Textbooks, clinicians, and medical teachers differ as to whether the stethoscope bell or diaphragm should be used for auscultating respiratory sounds at the chest wall. Logic and our results suggest that stethoscope diaphragms are more appropriate.
- medical education
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Hippocrates advised “immediate auscultation” (the application of the ear to the patient’s chest) to hear “transmitted sounds from within”. However, in 1816 a French doctor, René Théophile Hyacinth Laennec invented the stethoscope,1 which thereafter became the identity symbol of the physician.
Laennec apparently had observed two children sending signals to each other by scraping one end of a long piece of solid wood with a pin, and listening with an ear pressed to the other end.2 Later, in 1816, Laennec was called to a young woman with “general symptoms of a diseased heart”. Both application of his hand to the chest and percussion offered little of diagnostic assistance. Laennec was reluctant to start “immediate auscultation” because of the age, sex, and embonpoint (plumpness) of the patient. In his moment of embarrassment, Laennec recalled the children’s wood borne signalling. He rolled a paper cone and applied one end over the heart and the other to his ear and discovered that heart sounds were louder than “immediate auscultation”. Initially Laennec built paper instruments before settling on a hollow cylinder of wood, later named “stethoscope” from the Greek stethos = breast and skopein = to explore.1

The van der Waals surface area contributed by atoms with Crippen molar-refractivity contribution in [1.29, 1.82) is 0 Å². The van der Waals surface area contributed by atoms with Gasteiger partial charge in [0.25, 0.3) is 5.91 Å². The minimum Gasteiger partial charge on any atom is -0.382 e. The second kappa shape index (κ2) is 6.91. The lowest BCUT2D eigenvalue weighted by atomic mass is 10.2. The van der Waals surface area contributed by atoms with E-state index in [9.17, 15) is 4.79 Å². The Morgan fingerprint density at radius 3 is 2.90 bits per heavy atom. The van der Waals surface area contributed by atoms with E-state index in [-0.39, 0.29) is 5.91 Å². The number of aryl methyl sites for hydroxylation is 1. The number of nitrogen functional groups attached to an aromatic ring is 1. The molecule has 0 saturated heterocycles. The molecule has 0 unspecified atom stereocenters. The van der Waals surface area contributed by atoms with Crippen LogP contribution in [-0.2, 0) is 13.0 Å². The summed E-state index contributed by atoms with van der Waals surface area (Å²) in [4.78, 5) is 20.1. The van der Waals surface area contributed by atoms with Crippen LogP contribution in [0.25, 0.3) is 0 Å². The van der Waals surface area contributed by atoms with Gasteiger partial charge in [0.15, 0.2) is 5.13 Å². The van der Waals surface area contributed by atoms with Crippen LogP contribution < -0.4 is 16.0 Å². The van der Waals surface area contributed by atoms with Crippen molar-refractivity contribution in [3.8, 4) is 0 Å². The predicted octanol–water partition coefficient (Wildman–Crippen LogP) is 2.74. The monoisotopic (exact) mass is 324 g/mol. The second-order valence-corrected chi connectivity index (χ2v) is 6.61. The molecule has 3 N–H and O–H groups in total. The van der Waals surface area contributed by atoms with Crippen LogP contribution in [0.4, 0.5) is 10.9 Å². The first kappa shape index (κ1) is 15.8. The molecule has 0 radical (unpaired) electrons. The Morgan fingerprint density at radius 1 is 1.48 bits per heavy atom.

Laennec began applying his device and compared auscultory findings with postmortem findings3 and wrote his treatise on auscultation, L’auscultation Mediate in 1819. Laennec’s ideas spread slowly and were aided by the translation of the treatise into English by John Forbes in 1821.4 At the time of Laennec’s death in 1826, acceptance of stethoscopes was widespread and gradual development in design began (table 1).
There are numerous stethoscope designs but curiously whether the stethoscope bell or stethoscope diaphragm is best for pulmonary auscultation is still undecided. Casual observation (PDW) had suggested that about half of doctors prefer the stethoscope bell for pulmonary auscultation whereas the other half use the diaphragm. A previous review concluded that diaphragms were most appropriate.5
PHYSICS OF BREATH SOUNDS